updated 05:30 pm EDT, Fri September 24, 2010
DOJ reaches poaching settlement with Apple, Google
The Department of Justice today reached a settlement with several technology firms to end anti-poaching job deals between each other. Adobe, Apple, Google, Intel, Intuit and Pixar have agreed to end reportedly anti-competitive deals that prevented them from recruiting each other's staff. Companies will be required to allow "cold calls" and other active hiring attempts for at least five years and will have to institute "compliance measures" to make sure the ruling is enforced.
Apple was singled out as having made most of the connections as it had put Adobe, Google and Pixar on its "Do Not Call" lists starting from 2006 and had reciprocal deals from the involved companies. Google had also made similar arrangements with Intel and Intuit.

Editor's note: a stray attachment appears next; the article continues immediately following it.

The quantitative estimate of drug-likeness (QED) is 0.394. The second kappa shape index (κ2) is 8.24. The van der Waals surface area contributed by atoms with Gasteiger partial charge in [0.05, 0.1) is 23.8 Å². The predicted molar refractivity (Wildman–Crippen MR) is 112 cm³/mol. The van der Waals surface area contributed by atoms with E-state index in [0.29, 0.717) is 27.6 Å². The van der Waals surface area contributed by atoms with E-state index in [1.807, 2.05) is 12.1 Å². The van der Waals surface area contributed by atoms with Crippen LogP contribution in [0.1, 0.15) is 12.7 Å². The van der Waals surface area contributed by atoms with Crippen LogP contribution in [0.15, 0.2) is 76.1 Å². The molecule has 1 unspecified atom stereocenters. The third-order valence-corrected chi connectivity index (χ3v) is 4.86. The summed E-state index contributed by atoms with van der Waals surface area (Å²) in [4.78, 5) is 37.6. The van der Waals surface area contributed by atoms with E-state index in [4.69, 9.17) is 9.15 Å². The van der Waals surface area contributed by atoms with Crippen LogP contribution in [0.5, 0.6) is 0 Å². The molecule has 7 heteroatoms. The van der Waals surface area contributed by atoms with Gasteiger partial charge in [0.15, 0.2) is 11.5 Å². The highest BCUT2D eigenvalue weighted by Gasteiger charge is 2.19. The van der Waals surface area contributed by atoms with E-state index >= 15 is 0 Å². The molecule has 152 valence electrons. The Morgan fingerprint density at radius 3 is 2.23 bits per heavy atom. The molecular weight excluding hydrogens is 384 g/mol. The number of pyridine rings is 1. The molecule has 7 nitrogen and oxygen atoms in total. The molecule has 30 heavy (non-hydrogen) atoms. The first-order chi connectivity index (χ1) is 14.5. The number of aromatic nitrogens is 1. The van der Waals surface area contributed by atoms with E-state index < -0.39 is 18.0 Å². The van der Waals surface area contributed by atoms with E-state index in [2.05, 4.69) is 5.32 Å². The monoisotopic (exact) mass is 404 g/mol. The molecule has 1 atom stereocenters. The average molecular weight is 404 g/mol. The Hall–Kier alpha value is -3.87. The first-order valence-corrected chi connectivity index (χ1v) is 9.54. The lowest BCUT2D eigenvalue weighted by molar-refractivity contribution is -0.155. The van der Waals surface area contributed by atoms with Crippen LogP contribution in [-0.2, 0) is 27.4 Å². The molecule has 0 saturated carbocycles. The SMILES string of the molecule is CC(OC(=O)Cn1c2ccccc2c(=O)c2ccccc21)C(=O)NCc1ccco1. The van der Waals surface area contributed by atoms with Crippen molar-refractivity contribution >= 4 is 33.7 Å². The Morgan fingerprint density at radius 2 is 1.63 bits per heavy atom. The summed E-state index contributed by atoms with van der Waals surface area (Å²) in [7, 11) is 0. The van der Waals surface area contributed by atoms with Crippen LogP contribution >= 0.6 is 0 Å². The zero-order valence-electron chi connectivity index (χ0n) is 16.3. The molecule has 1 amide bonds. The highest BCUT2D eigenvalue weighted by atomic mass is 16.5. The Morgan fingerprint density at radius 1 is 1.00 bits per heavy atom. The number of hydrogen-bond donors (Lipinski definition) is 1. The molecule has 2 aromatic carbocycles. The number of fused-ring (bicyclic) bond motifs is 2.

Leaks from the settlement negotiations had the companies arguing that they had needed deals to safely work on projects without worrying about losing key employees. Until Apple and Google began to feud over Android, the two regularly worked closely on iPhone features and on working Google services like YouTube into desktop apps such as iMovie. Pixar didn't work directly with Apple but had been run by Apple's Steve Jobs for much of its life; he still sits on its board.
DOJ officials rejected such claims as ultimately hurting employees. The option of getting direct recruitment leads to salary competitions and better chances at a career path, the agency said. Many of the deals were far too broad to cover specific projects or periods and extended beyond just collaboration.
No financial penalties were mentioned as part of the settlement.